Those clever scientists at Roche's Genentech have found a way to slip an engineered antibody through the intricate blood-brain barrier that makes it so difficult to treat neurodegenerative diseases like Alzheimer's. In this case they relied on a receptor used by iron molecules which pass freely into the brain to allow the antibody to penetrate the complex defensive perimeter. And their breakthrough discovery opens the door to a new generation of therapies that target a host of conditions.
For Genentech's Ryan Watts, getting an antibody-based treatment in the brain like this resolves the crippling need to introduce extremely high doses of drugs in order to get enough of the therapy through the barrier and into the brain. "We needed a solution," Watts tells Bloomberg. And now they have it.
"This really opens a whole new frontier for antibody therapies," Genentech senior antibody scientist Mark Dennis tells Reuters. "Before, the brain was considered off limits."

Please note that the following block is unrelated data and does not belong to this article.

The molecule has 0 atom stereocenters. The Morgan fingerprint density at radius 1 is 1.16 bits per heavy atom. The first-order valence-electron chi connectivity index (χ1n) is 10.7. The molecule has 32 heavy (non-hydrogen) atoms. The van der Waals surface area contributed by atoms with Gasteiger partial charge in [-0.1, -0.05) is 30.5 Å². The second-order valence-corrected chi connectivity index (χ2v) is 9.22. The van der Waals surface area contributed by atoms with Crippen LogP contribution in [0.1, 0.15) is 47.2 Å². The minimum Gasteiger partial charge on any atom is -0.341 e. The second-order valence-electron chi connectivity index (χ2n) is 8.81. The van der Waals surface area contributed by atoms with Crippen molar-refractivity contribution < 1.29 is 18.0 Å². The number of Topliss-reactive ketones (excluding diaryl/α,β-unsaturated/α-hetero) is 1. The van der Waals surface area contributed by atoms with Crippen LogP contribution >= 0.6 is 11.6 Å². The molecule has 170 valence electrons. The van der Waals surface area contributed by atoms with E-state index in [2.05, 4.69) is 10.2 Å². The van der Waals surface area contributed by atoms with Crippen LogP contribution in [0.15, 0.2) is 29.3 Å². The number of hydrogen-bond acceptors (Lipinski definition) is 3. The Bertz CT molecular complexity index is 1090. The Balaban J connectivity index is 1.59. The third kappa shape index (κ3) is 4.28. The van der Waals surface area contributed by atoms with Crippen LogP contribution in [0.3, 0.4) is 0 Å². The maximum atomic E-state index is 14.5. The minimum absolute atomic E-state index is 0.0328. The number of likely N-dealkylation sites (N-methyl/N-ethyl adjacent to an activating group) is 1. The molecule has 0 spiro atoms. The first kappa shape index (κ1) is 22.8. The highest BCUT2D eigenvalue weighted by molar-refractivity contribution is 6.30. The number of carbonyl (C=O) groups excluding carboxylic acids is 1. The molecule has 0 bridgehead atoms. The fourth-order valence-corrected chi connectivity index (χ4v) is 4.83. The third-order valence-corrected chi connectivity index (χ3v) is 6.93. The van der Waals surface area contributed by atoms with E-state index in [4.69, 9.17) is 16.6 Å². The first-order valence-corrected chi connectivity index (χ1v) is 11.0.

Genentech's approach ties BACE-1, which inhibits an enzyme involved in the production of beta amyloid, to the receptor. Beta amyloid is a protein widely viewed as a prime suspect in the development of Alzheimer's. There's still quite a lively discussion in scientific circles, though, over exactly what role amyloid plays in the disease. Is it the cause or an effect? And what else happens to the body when you alter levels of amyloid in the brain?
As with any advance in science, solving one problem gives you the chance to face many more before a new drug can be approved. But as Sally Church notes on her blog Pharma Strategy, it also opens the way to other therapies for Parkinson's and gliobastoma, a deadly brain cancer. What if you used the same approach, she suggests, to smuggle Avastin into the brain?